Browse Prior Art Database

Clock Protected Cryptography

IP.com Disclosure Number: IPCOM000048409D
Original Publication Date: 1982-Jan-01
Included in the Prior Art Database: 2005-Feb-08
Document File: 2 page(s) / 14K

Publishing Venue

IBM

Related People

Fennel, JW: AUTHOR [+2]

Abstract

An earth station must be able to power up from a cold start and join in existing operating network. The new station must synchronize with the network and must deduce the appropriate initialization vector to start its cryptographic operation. Since the initialization vector is derived from the synchronization information, the earth station can be fooled by false synchronizing information into generating past or future random streams and thus be manipulated as a captive earth station into performing decipherment.

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Clock Protected Cryptography

An earth station must be able to power up from a cold start and join in existing operating network. The new station must synchronize with the network and must deduce the appropriate initialization vector to start its cryptographic operation. Since the initialization vector is derived from the synchronization information, the earth station can be fooled by false synchronizing information into generating past or future random streams and thus be manipulated as a captive earth station into performing decipherment.

A method is disclosed for preventing a particular form of data security penetration. The scenario is a cryptographic network (implying typically more than two stations in joint communication) which for other system purposes does transmit a date/ time value among the network's stations. If unauthorized access to one of the stations can be obtained during an expected period of outage (e.g., during shutdown overnight), then the following is possible:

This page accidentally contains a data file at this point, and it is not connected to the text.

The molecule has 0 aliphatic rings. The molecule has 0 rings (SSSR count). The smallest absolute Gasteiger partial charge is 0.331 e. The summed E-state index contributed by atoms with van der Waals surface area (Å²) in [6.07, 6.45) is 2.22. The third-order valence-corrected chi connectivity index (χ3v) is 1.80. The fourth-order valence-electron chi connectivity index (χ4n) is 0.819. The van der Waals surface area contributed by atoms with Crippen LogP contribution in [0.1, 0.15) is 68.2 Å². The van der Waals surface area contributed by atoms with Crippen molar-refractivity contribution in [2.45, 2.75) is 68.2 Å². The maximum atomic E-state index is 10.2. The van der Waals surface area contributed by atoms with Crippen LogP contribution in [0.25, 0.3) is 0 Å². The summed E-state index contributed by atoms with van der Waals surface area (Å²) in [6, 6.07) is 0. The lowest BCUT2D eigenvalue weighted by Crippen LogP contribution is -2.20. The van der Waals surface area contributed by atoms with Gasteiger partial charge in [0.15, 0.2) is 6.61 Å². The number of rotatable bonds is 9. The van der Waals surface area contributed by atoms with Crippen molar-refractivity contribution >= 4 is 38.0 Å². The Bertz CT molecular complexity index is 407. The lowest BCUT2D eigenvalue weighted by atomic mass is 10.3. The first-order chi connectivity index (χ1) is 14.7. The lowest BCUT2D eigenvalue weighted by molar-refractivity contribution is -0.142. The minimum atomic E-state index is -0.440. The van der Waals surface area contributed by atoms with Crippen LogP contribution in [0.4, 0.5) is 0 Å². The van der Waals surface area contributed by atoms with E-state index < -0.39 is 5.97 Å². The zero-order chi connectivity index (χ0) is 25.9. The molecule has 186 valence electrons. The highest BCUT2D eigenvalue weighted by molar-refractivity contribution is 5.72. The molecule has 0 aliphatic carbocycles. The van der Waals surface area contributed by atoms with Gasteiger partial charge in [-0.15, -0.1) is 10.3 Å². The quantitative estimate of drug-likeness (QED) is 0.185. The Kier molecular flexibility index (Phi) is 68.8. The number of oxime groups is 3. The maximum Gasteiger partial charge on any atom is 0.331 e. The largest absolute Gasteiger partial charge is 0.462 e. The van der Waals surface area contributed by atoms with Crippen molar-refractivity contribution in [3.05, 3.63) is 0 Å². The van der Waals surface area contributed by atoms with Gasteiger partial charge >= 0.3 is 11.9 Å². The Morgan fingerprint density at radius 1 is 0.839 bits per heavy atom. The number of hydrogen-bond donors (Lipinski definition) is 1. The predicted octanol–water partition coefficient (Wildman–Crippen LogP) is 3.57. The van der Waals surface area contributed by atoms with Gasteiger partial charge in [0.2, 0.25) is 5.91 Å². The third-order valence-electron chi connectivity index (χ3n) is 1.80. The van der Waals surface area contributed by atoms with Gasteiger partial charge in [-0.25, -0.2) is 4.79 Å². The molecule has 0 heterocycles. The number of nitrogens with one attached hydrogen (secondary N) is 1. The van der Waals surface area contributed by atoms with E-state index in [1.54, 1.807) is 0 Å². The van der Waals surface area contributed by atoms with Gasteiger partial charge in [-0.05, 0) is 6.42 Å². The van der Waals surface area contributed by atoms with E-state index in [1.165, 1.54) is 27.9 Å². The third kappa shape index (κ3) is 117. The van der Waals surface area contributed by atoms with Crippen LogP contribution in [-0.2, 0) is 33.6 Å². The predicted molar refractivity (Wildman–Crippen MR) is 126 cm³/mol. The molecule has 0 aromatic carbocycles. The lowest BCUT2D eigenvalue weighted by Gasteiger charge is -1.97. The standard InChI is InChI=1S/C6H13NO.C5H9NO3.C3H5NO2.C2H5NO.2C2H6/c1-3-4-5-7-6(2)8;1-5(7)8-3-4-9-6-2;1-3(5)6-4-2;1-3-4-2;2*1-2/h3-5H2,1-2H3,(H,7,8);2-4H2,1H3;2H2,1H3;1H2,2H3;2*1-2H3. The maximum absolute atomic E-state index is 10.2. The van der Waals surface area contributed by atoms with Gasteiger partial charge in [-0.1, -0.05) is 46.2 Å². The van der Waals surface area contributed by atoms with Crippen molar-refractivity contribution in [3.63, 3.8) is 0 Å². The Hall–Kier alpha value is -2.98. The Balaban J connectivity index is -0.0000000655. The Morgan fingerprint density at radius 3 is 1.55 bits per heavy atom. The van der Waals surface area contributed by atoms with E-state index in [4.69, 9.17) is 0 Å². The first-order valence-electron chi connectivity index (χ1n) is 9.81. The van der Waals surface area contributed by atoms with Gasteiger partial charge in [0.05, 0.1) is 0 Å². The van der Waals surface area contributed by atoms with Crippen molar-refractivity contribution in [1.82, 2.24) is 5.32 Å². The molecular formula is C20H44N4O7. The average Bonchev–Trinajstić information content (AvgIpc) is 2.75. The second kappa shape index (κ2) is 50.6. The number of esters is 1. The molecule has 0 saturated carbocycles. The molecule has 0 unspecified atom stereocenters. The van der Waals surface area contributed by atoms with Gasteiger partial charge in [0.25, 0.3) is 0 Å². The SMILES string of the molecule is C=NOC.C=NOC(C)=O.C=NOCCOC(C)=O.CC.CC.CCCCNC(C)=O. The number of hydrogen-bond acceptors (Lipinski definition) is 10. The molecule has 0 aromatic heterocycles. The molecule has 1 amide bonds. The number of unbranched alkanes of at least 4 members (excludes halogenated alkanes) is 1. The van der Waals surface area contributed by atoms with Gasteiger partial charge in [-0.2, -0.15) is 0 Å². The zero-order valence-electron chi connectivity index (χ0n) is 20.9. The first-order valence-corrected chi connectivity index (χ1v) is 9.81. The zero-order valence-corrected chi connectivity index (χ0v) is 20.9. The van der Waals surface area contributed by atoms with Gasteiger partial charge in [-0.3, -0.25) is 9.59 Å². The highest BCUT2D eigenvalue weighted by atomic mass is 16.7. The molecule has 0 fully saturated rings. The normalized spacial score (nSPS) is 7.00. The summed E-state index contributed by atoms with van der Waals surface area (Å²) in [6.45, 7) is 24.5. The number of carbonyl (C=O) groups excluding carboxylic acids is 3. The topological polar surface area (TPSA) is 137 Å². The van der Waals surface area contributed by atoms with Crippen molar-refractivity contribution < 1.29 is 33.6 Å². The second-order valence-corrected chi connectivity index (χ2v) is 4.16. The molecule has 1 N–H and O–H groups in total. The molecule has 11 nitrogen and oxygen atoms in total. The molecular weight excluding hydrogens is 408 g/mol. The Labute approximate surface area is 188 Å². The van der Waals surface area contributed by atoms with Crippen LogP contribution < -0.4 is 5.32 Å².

1. By feeding the station (from some other mechanism) with a

false, old date/ time (in combination with whatever other,

control data are appropriate), the station would regenerate

the stream of decipher bits previously generated when the

date/ line was true. This bit stream can then be used to

decipher the data that were transmitted when the date/ time was

true and which was illicitly recorded for this later

deciphering.
2. Similarly, by feeding the station with a false, future date/

time, the station would generate, i.e., predict, the decipher

stream for later use when the date/ time is true. At that time

it would be necessary to capture the data being transmitted

and feed them, together with the predicted decipher stream,

into a mechanism performing the appropriate deciphering

process. This assumes that the penetrated station is not

accessible at the true date/ time.

A particular use of a transmitted date/ time is for enabling a station to join an existing communication among other network stations. In this case, it is not possible to establ...